LAS VEGAS -- The backers of a controversial high-speed train between Victorville, California and Las Vegas are subtly changing their pitch.
The $6 billion project has been under fire for years mainly because it would not take travelers all the way to Los Angeles. With that in mind, supporters of DesertXpress are no longer pitching this train as a cost-efficient way for Nevadans to travel to southern California. Now, the pitch is for Angelinos to ditch their cars halfway and bypass I-15 traffic when they come to Las Vegas.
High-speed rail industry leaders gathered Thursday for the Rail Ahead Conference at the Bellagio. One of the big topics was the DesertXpress. The plans for the train include 185 mile-long track and station across I-15 from Mandalay Bay. Running at 150 miles per hour, the train would take 85 minutes to get to Victorville.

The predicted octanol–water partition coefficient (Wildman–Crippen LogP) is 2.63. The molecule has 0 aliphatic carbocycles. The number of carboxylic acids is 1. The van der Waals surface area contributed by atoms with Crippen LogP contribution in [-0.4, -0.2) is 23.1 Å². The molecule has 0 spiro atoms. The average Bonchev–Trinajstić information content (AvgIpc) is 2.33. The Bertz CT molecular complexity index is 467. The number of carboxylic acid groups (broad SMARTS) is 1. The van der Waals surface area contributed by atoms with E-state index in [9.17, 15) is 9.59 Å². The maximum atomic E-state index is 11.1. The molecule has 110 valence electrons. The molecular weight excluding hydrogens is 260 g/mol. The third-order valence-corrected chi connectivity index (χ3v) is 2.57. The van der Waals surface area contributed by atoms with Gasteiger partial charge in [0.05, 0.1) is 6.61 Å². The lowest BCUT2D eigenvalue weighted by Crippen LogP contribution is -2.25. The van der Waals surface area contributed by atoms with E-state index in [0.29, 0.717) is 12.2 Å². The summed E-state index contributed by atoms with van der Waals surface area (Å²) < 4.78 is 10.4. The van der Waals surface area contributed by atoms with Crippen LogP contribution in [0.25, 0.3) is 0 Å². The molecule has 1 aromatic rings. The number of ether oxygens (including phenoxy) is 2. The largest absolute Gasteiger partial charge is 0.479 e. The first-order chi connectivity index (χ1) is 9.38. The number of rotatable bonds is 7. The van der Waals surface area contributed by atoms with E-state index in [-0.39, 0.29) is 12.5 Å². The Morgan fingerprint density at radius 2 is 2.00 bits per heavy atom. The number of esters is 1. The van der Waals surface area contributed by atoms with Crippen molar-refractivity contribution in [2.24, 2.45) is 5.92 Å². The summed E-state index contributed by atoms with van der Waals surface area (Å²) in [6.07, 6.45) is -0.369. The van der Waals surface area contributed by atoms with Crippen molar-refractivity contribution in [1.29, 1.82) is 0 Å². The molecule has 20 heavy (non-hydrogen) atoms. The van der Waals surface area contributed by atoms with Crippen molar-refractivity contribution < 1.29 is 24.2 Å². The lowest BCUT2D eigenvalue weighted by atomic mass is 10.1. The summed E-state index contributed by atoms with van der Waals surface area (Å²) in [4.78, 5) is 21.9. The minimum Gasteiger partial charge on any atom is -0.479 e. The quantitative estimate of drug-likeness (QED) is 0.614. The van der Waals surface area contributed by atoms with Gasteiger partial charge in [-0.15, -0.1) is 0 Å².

With Nevada Senator Harry Reid's support, a federal loan of $5 billion pays for most of the new tracks. The rest, $1.5 billion, will come from private investors. The cost of similar high-speed train systems have doubled in the past year. Tom Skancke with the High Speed Rail Alliance says government red tape is part of the problem.
"The approval process is antiquated, outdated. It is 50 years old. A lot of these laws were passed in the 1950s and 60s. They were well intentioned, but they were not designed for a 21st-century economy and for 450 million people," Skancke said.
DesertXpress hopes are pinned on southern California tourists. Out of 40 million tourists who come to Las Vegas every year, 30 percent come from the Los Angeles area. Using the train from Las Vegas to southern California only saves passengers money if the line is extended to the California high-speed network planned for Palmdale. However, that proposal was hardly mentioned at Thursday's conference. A clear sign to many that the train is meant purely for bringing California tourists and their money to the Las Vegas Strip.
DesertXpress hopes to get its trains moving by 2016. The company's chief operating officer declined 8 News NOW's request for an interview.